April 07, 2014

1:05 PM | “F” is for F
“F” is for F: The Nikon F Photomic FTN The Nikon F was Nippon Kogaku’s first Nikon SLR camera. The Photomic FTN was a specific type of prism on the top of the camera. Production of Nikon F cameras began … Continue reading →
1:00 PM | “F” is for Falcon
“F” is for Falcon Falcon was a name given to many inexpensive, often plastic cameras, mostly manufactured by Utility Manufacturing Company. The company was founded around 1934 and was sold to the Spartus Corporation of Chicago sometime in the 1940s. … Continue reading →
11:01 AM | Macroecology – scaling the time barrier
If there was ever an overdue discussion in palaeontology, it was how we reconcile the differences in time scales when looking at different periods in our history. This is becoming increasingly more important as scientific research is being asked to have demonstrably greater ‘impact’ in terms of some social, economic, or environmental relevance, and for […]
10:05 AM | Introducing vcd2svg: how we made the vertebral-bifurcation heat-map figure
I think it’s fair to say that this “bifurcation heat-map”, from Wedel and Taylor (2013a: figure 9), has been one of the best-received illustrations that we’ve prepared: (See comments from Jaime and from Mark Robinson.) Back when the paper came out, Matt rashly said “Stand by for a post by Mike explaining how it came it be” […]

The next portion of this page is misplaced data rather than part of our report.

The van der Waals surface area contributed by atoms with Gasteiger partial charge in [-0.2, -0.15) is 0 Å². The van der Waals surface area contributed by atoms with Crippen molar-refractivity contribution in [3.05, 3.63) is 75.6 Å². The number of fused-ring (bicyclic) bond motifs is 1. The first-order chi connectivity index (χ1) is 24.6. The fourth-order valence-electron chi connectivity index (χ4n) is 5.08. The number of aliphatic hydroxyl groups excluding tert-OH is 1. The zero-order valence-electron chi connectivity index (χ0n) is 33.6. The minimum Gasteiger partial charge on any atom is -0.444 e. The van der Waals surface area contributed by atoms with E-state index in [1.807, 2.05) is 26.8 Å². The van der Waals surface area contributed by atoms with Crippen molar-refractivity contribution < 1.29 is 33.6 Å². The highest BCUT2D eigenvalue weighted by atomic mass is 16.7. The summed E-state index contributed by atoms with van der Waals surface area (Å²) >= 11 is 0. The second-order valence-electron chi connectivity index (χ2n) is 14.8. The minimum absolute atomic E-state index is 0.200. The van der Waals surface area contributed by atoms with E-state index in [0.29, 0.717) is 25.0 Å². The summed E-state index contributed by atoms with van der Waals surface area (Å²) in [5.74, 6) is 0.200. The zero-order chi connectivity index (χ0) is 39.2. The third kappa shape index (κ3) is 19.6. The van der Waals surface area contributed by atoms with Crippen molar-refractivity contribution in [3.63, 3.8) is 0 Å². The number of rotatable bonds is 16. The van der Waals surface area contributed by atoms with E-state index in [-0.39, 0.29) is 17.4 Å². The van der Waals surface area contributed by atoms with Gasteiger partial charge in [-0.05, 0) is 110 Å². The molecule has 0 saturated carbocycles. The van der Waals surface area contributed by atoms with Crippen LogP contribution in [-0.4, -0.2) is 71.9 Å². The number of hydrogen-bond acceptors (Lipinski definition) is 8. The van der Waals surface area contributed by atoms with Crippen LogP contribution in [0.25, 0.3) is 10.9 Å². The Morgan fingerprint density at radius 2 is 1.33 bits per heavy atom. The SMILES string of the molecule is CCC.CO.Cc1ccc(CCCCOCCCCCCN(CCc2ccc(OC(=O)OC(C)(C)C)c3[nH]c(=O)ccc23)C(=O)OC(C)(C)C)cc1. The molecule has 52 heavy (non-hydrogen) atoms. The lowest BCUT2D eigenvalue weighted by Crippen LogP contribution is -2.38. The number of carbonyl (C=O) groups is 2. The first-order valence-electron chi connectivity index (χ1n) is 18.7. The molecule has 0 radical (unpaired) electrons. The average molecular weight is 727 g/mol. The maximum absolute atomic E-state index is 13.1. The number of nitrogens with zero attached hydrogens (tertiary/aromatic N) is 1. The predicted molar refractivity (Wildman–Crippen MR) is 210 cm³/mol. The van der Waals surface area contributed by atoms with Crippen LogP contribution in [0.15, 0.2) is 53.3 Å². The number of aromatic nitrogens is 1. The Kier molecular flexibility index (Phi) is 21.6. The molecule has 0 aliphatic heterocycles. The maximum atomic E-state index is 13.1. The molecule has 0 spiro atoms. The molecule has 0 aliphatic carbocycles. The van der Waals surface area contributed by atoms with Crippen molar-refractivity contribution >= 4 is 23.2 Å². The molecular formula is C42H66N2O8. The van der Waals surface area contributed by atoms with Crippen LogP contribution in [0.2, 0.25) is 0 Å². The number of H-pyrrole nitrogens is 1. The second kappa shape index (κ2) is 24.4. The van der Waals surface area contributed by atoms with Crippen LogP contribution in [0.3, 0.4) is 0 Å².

April 06, 2014

1:28 PM | Adventures in the Field – The High Arctic
Field work – what scientists do to study a certain phenomenon in its natural environment. For geology and paleontology, this means going out and crawling over the ground to find the necessary fossils or rocks. One of the great mysteries … Continue reading →
5:59 AM | Wooster’s Fossil of the Week: A brontothere jaw fragment (Miocene of South Dakota)
This fossil has been sitting in a glass case outside my office door for nearly three decades. Only this year — in the desire to find more Fossils of the Week — did I bother to open the cabinet and take it out for a looksie. On the reverse was a 19th century label: “Titanotherium […]

April 05, 2014

1:00 PM | “E” is for Exakta
“E” is for Exakta, by Ihagee The Exacta cameras, and smaller Exa models, are single-lens reflex cameras made in Germany. We have two Exaktas and an Exa in our collection. The Exaktas came primarily with a viewfinder hood. You’d have … Continue reading →

April 04, 2014

6:55 PM | Friday Headlines: 4-4-14